Monday, July 12, 2010

Worshipping Worship

The resurgence in worship is a good thing. The legacy of the Billy Sunday, D.L. Moody and Biily Graham crusade idea has been transferred into church services. This was probably not without cause. The gospel became muddied and lost in the emphasis on liturgy in some churches. Reclaiming an emphasis on bringing truth to bear to the conscience is not bad.

Now it appears as though the penduluum is swinging in the other direction. Now there is an emphasis on worship where it was not the case before. But, since we are creatures of extremes, we must be cautious in this as well. Some want to see "worship" happen so desparelty in the church, that they come close to worshipping worship.

Matthew Smith provides some helpful insight as a guest blogger for Tim Challies. He says:
Like many high school kids before and since who’ve learned to string together three guitar chords, I was soon recruited to lead the worship singing for my youth group’s weekly meetings. (Or forced myself upon the position— my memory fails me at this point.) After leading the music, I would sit down and hear a message, whose point was often that I needed to try harder. Try harder to be a “good witness” at school. Try harder to avoid temptation. Try harder to obey God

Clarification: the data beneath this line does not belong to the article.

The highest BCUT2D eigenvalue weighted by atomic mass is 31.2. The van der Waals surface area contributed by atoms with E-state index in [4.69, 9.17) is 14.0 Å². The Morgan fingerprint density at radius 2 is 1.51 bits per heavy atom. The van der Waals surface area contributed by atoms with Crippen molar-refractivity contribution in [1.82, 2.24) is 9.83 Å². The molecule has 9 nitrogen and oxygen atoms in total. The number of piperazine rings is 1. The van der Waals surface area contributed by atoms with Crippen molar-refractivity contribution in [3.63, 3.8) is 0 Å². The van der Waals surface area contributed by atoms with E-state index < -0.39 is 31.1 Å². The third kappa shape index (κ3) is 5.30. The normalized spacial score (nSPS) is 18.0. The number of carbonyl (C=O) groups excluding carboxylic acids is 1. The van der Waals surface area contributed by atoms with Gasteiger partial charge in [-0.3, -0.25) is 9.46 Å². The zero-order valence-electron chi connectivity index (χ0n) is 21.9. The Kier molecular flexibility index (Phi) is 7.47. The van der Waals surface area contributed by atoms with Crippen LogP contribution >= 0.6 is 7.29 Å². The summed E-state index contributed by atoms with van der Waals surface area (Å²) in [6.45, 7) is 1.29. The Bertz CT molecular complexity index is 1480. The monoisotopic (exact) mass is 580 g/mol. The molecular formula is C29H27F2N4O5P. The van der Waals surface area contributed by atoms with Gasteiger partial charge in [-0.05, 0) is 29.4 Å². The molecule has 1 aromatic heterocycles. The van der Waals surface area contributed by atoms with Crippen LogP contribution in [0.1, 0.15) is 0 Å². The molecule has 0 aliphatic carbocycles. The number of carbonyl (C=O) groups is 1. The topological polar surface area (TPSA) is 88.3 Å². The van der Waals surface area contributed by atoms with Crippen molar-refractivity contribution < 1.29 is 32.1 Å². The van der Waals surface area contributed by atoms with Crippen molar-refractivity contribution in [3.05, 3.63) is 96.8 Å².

Somehow, the idea of trying harder carried over to worship. My repertoire consisted of praise and worship songs (none of which had an F chord— I didn’t know how to play that one), mainly ones that talked about how much I wanted to worship God. I thought that if I tried harder, was sincere enough, and really meant it enough, that I would enter into a state of capital-w Worship. The world around me would fade away, I would lose my inhibitions, and I would achieve a spiritual state of being lost in worship.
But this state of spiritual ecstasy never arrived. And, in my mind, there was only one person to blame–me. I was a failed worshiper
Read the entire article here

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